Systemic lupus erythematosus (SLE) is a complex autoimmune disease that is predominant in women. It has a chronic relapsing and remitting course, as well as variable manifestations ranging from mild to life-threatening illness. In SLE, the immune system attacks its own tissues, causing widespread inflammation and tissue damage in the affected organs. The disease typically affects several different organs and patients experience a variety of symptoms that include fatigue, skin rashes that include sun sensitivity rashes such as a malar or ‘butterfly’ rash, fever, and pain or swelling in the joints. This condition affects the non-Hispanic black population up to three times more frequently than other racial groups. These SLE patients are also more likely to have organ system involvement, more active disease, and reduced levels of social support in comparison to white SLE patients.

According to a study conducted by Garg and colleagues, which was published in the Journal of Rheumatology in August 2022, racial disparities were found in cardiovascular disease risk in SLE patients. This population-based cohort study used the Georgia Lupus registry in the US and explored the medical records of 336 people over 15 years. The risk of cardiovascular disease in the black population was seven times higher than in the white population over the 15-year period. The study also reported on the social inequalities facing this group, such as poor access to health care and lower economic condition.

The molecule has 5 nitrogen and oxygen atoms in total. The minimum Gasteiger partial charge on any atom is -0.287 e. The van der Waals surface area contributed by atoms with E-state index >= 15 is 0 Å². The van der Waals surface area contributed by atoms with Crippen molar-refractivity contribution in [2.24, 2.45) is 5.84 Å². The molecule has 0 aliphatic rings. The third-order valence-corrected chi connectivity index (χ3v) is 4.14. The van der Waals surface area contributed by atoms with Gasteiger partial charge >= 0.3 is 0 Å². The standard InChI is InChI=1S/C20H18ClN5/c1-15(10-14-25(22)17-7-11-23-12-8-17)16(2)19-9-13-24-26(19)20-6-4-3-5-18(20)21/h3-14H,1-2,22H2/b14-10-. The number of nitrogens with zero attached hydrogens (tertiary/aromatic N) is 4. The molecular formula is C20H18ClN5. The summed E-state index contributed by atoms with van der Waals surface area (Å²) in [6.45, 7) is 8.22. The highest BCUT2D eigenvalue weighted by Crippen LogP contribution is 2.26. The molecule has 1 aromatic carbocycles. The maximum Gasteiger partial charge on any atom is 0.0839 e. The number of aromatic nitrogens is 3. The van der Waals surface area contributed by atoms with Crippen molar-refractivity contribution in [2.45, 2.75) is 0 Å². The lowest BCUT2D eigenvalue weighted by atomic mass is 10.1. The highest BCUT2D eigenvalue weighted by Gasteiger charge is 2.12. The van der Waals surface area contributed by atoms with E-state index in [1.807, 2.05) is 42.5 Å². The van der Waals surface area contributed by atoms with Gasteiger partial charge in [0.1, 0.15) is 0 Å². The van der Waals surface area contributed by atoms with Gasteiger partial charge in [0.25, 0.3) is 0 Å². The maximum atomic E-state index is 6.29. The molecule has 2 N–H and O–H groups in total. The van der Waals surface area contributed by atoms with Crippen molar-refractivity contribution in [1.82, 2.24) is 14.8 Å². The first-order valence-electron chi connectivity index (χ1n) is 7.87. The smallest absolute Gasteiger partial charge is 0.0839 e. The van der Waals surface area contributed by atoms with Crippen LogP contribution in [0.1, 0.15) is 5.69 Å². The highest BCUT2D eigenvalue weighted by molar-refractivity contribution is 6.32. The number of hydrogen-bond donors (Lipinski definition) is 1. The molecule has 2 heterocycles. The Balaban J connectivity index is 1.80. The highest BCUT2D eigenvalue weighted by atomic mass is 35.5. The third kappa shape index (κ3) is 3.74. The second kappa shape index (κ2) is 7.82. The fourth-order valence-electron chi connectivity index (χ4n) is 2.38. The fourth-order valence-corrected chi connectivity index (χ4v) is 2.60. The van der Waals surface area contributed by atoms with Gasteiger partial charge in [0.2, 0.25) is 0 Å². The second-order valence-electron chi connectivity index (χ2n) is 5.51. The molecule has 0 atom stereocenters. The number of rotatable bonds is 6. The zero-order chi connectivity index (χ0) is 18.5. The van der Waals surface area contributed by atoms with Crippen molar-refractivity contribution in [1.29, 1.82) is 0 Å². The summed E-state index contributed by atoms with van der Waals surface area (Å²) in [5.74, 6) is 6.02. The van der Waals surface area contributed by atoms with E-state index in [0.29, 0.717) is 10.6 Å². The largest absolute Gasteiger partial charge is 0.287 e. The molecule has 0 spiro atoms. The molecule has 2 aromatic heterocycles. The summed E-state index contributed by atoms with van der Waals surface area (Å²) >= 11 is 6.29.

SLE is a significant health burden, and GlobalData epidemiologists forecast that there are more than 240,000 diagnosed prevalent cases of SLE in the US in 2023. This will increase to 260,000 diagnosed prevalent cases in 2031 at an annual growth rate of 1.00%. The increase in the number of cases can be attributed to the projected increase in the population, as the rates for SLE have remained largely unchanged over the previous decade, based on historical data analyzed by GlobalData.

GlobalData epidemiologists also forecast that almost 90% of new cases will be diagnosed in women and around 70% of cases will be moderate or severe in complication. SLE cases are still diagnosed at a later stage in minority racial groups compared to non-minority groups, which results in poor treatment and the development of complications such as cardiovascular disease. A significant implication of SLE in black women combined with late diagnosis and the fact that the signs and symptoms can mimic other diseases is an increase in the burden on healthcare systems and the economy. More public health research is needed to get a better understanding of the disease’s aetiology, with a focus on high-risk groups and robust screenings for the earlier diagnosis of SLE. The messaging about SLE should be tailored to include using lifestyle changes, changes in diet, and medicine to aid in easing symptoms and reducing inflammation in SLE patients.